I didn’t think that I’d do a bloom day post this month. I’m a day late and there’s another slushy winter storm-let blowing around outside. But then I walked into the greenhouse, which smells so heavenly that there was no way I could ignore the blooms. I walked in and thought, “I could do a whole post on Kalanchoes.” (Even though they’re not fragrant.) They’re just starting to open and it would be good for me to do a little research again to figure out just what we have. (There are only about a gajillion of these things and probably half of them, including these have been given a new name by now. – There’s another post topic…) I took a guess on their names from a quick peruse of the b&w photos in our enormous, moldy, vintage copy of Exotica 3: Pictorial Cyclopedia of Exotic Plants by A.B. Graf. Please let me know if my guesses are wrong – or if they might have been right in 1963.
And then I walked around the corner and thought, “I could do a whole post on Sweet olive.” I’d like to figure out why ours always looks so beat. I know Osmanthus fragrans don’t love to be fertilized, so we haven’t tormented it that way in a while. But I think it looked better last winter when I really made an effort to let it dry out between watering. Apparently this year I had trouble shifting gears for proper winter culture… Regardless of how it looks, it smells divine and sometimes (right now) that’s really the most important thing.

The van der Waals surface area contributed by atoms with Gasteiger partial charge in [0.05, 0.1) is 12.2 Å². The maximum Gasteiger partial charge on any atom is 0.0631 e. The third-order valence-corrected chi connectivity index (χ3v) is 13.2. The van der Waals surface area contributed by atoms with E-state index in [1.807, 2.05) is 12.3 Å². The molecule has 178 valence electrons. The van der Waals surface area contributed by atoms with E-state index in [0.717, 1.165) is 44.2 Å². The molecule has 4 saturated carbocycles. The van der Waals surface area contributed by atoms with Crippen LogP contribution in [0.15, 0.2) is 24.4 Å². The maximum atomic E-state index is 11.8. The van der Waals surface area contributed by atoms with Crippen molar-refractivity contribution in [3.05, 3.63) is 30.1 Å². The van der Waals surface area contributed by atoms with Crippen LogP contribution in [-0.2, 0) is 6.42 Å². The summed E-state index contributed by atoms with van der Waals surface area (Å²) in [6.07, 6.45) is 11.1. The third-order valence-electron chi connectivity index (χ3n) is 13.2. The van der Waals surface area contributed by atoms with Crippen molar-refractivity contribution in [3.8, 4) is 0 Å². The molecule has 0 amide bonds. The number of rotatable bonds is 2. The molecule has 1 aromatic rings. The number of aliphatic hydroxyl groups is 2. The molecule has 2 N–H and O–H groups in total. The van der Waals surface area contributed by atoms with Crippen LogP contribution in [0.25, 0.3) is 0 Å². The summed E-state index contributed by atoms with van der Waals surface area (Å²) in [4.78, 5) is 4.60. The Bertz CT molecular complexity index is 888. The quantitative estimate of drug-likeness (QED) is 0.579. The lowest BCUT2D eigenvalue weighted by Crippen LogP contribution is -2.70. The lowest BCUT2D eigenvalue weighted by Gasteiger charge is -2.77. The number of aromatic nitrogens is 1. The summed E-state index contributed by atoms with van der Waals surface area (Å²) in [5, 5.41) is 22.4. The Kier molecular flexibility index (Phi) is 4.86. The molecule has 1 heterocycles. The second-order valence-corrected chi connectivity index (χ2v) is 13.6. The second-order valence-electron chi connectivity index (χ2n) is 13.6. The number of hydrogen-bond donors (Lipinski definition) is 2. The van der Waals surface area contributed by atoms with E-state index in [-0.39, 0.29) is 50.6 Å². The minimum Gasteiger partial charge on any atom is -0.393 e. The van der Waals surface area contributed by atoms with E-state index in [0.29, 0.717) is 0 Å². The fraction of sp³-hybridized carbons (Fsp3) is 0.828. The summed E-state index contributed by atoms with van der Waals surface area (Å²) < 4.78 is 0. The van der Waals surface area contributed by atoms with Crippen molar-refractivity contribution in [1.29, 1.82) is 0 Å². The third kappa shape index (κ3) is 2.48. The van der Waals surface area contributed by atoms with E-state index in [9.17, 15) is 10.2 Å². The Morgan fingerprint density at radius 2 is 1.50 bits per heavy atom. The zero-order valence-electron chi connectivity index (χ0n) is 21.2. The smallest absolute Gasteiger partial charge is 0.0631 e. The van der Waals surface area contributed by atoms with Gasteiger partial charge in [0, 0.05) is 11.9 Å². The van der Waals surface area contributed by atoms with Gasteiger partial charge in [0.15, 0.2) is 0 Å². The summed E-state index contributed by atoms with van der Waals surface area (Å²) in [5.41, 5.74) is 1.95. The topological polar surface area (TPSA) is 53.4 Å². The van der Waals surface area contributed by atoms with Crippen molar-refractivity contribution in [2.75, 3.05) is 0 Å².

What really deserves its own post is the Gunnera tinctoria. I guess none of the horror-show growth on this thing is a flower so it hardly counts for bloom day. Whatever, right? New leaves are just starting to emerge and they have such a bizzaro look to them that I’m just as captivated as if it had me pinned on its spikes. I’m not sure what the swirly whirl of pinkish tinged … tentacles are. Leaves? Bracts? And what is the red… oozing … finger-like thing?? Is it a root or rhyzome in search of soil? I know it’s not a flower part because my books say the flowers are born on tall panicles (can’t wait for that!) It’s probably a good thing that gunnera isn’t hardy here or I’d be tempted to tear down my house to make room for one in my garden. (What use is a house to a gardener anyway?) Does anyone grow this plant or can any of you shed some light on the meaning of these parts?
Thanks, as always to Carol from May Dreams Gardens for hosting Garden Bloggers Bloom Day every month on the 15th. Click on the link for a look at what’s in bloom around the world. Since it’s the 16th, and the Gunnera is all about foliage, I’m going to cheat and join Foliage Follow-Up at Digging too. Thanks, Pam!